Recently I reviewed a book for young adults called Skin and Bones by Sherry Shahan. The book tackles the issue of anorexia and other eating disorders through the eyes of a teen guy, who is undergoing treatment. Sherry agreed to answer a few questions for Mother Daughter Book Club. com about her writing and her book, and I know you’ll be interested in what she has to say.
Sherry graduated with an MFA in Writing for Children and Young Adults from the Vermont College of Fine Arts and teachers a yearly writers course for UCLA Extension. She has nearly 40 children’s books to her credit, both fiction and nonfiction.
As a travel writer, she’s ridden horseback with zebras in Kenya, snorkeled with penguins in the Galapagos, and hiked a leech-infested rain forest in Australia.
How did you decide you wanted to be a writer?
SS: When my two daughters were young I was fortunate to be a stay-at-home mom. I began tinkering with articles for a local newspaper. It was more of a hobby than a career choice—something to keep my brain from turning into strained carrots. I later tried longer forms: magazines and newspaper articles, short stories, essays, etc. Moving back and forth from short nonfiction (younger readers) to novels keeps me inspired. I’m never bored.
What do you like most about writing books for teens?
SS: When writing for teens I feel like I’m in a conversation with another adult—that we’re in a safe environment where we can discuss serious issues (‘war’ in Purple Daze, and body image in Skin and Bones). I love visiting high schools and hearing about the challenges teens have in their highly charged emotional worlds.
Why did you decide to write about eating disorders and the teens who are struggling with them in your book Skin and Bones?
SS: Skin and Bones grew from a short story I wrote several years ago. Then titled “Iris and Jim,” it sold quickly to a major literary journal. Later, a London publisher included it in their YA anthology, and later in their Best of collection. In total the story has appeared eight times worldwide. My agent encouraged me to expand it into a novel.
Reading about a guy struggling with anorexia is unusual. Why did you want to show readers that perspective?
SS: Anorexia and bulimia are often considered a ‘girl’s disease.’ So I wanted to delve into the psychological mindset from a different point of view. According to The Alliance for Eating Disorders Awareness, this disorder affects approx. 25 million Americans, in which 25% are male. Interestingly enough, when visiting schools, teachers and librarians frequently mention knowing male students with anorexia.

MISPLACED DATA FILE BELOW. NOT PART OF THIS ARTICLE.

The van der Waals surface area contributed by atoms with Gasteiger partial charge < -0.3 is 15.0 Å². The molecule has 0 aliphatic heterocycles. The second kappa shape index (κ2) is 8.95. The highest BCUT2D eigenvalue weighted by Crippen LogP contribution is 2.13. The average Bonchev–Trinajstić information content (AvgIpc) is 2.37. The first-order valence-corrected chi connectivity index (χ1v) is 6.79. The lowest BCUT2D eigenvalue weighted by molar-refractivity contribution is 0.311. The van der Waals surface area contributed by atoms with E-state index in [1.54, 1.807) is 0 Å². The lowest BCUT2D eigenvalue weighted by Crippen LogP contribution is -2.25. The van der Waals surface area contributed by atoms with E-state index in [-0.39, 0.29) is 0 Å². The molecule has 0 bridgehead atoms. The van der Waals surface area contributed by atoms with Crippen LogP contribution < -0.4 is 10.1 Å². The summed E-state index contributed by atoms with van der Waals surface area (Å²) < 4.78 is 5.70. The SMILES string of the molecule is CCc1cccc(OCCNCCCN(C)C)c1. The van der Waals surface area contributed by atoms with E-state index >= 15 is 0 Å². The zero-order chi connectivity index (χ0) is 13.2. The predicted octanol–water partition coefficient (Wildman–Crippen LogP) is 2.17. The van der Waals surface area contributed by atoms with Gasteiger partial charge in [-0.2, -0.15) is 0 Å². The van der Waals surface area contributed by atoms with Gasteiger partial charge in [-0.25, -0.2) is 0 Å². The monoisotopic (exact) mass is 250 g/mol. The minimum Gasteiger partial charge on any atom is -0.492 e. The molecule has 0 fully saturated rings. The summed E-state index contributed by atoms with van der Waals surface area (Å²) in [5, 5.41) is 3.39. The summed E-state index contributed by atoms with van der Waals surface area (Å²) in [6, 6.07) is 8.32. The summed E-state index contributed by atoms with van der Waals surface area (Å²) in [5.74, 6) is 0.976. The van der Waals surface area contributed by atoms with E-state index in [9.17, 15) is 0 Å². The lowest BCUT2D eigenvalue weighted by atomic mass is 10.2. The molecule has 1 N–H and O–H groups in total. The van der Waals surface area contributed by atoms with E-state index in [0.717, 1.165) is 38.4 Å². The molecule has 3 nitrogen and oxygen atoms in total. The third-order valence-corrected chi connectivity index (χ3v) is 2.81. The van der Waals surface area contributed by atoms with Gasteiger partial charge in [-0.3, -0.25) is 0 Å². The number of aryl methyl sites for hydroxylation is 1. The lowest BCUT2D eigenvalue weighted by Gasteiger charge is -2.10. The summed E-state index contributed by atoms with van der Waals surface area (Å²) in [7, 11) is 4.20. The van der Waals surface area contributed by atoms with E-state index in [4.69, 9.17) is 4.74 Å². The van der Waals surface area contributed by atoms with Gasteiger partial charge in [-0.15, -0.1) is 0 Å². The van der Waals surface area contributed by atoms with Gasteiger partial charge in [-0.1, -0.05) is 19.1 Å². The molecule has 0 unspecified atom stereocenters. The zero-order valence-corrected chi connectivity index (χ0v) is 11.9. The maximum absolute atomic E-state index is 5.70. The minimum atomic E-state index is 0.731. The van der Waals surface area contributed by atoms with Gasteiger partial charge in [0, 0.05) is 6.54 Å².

What was most challenging about writing Skin and Bones?
SS: More than one anorexic in my story figures out how to beat the health care system. They’re experts at manipulating family, friends, and their environment. Yet I worried about Skin and Bones becoming a how-to manual for those still in the throes of the disorder. On the other hand, I wanted to include information about the potentially grave consequences associated with the illness. But I feared sounding didactic. Sometimes I sprinkled facts into farcical scenes. Other times statistics emerged in dialogue between ranting patients. Either way, disseminating information felt more organic when slipped in sideways.
The teens in Skin and Bones live in a center that treats eating disorders of all kinds. Tell us a little about why you chose that location instead of say, someone living at home dealing with the same issues.
SS: The first part of your question is the answer. I wanted to explore all types of eating disorders. What triggered them in the first place? How each individual person dealt with problems. I needed to create an environment where people with varied backgrounds and emotional struggles could work together to resolve some of their issues.
What kind of research did you have to conduct before you started to write?
SS: For Skin and Bones I read memoirs written by males and females with all types of addictions. I noticed certain commonalities. Self-centeredness, for instance, and refined skills of manipulation. Guilt, which often spirals into self-loathing, tends to feed the vicious circle. I spent countless hours online scouring medical sites about the long-term effects of eating disorders, both physical and emotional. I was astounded to read about one young girl who became so thin that her body began producing ‘fur’ to keep her warm.
Is there anything else you’d like to say to readers at Mother Daughter Book Club. com?
SS: I empathize with those who continue to struggle with this serious illness. Thankfully, treatment is available throughout the country. The Association of Anorexia Nervosa and Associated Disorders (ANAD) lists eating disorder support groups by state. A free brochure “How to Help a Friend” is available to download. ANAD website: www.anad.org. Email: firstname.lastname@example.org. Helpline: 630-577-1330.